This is a guest post by my friend Penny Peters. Penny is a wonderful stitcher who travels extensively so I have asked her to do a guest post for us. Penny recently visited Russia and saw some interesting uses of felt that I thought you might all be interested in. She did see the Pazyryk burial felt which I have posted about before.
During a recent visit to St Petersburg I was fortunate to be able to visit the famous ethnographic collections at the Kunstkamera and the Russian Ethnographic Museums as well as archeological collections at the Hermitage. I was not permitted to photograph any of the items in the Hermitage from the Altai Burial Mounds (Pazyryk Burials) so famous for the ancient, well-preserved felt horse trappings and canopies. Good photographic images of those can easily be found online. You can search under “Pazyryk burial felt”.
I was able to photograph a unique felt wedding cloak on display at the Kunstkamera Museum. Felt cloaks once were a common item of Afghan male clothing, diverse in cut and decoration. They varied from simple cloaks worn by herdsmen to works of art signifying the owner’s social status. The most elaborate is a wedding cloak decorated with delicate embroidery and cutwork. The embroidery is comprised of tiny, uniform back stitch or knotted stitches in bands in natural wool threads. The bridegroom’s costume pictured is completed by a felt hat and luxurious shawl in gold brocade to cover the head or shoulders.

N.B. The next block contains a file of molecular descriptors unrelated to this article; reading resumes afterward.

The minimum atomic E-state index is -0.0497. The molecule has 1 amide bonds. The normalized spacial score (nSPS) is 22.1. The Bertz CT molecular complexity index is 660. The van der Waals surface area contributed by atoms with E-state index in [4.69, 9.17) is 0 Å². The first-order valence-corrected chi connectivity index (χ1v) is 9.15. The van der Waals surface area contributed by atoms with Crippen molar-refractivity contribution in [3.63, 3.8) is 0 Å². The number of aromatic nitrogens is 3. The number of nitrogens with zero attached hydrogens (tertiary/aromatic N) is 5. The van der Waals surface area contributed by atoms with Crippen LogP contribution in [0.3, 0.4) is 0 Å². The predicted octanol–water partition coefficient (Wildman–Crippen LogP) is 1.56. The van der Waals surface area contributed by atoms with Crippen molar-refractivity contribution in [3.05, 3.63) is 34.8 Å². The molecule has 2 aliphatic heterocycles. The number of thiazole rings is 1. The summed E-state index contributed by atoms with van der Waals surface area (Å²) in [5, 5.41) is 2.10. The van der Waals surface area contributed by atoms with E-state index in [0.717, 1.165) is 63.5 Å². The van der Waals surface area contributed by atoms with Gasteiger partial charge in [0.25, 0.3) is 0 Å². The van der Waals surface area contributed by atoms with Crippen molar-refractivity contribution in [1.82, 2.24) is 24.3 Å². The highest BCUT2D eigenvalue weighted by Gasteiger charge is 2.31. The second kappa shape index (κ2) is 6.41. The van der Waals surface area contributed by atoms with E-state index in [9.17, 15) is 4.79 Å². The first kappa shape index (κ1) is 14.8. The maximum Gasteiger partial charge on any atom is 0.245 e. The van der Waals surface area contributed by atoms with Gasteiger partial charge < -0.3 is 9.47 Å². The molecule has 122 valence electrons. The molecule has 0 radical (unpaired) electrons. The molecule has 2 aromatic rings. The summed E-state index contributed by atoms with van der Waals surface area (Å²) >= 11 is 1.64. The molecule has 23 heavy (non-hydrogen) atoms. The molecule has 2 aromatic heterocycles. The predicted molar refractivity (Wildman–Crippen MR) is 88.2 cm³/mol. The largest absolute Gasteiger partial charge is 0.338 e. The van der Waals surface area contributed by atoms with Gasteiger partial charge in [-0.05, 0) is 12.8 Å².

The other two felted wool costumes were located in the Russian Ethnography Museum. Unfortunately the signage was in Russian using the Cyrillic alphabet, and I was unable to understand the documentation. Having said that, both items of male attire are probably from central Russia— a very cold climate region. The coat-like garment is very plain, decorated only with a belt buckle featuring deer or reindeer and patterned knitted mittens at the waist. The short jacket is again decorated with tiny back stitches in natural wool threads.
These 19th century garments are of such classic design they could probably be worn on the street today without attracting much attention, except from us textile enthusiasts. If you have a chance to visit St Petersburg, the Kunstkamera and Russian Ethnography Museums shouldn’t be missed. The Kunstkamera houses a marvelous costume collection from around the world—especially the Northwest Coast and Alaskan indigenous people since Russian explorers were trading in that region long before other Europeans reached it. The Russian Ethnography Museum displays mostly 19th century costumes of the dozens of distinctly different people who inhabit their enormous country.
Thanks Penny! I enjoyed seeing these felt costumes and reading your explanations. Thanks for taking us on a short trip to Russia!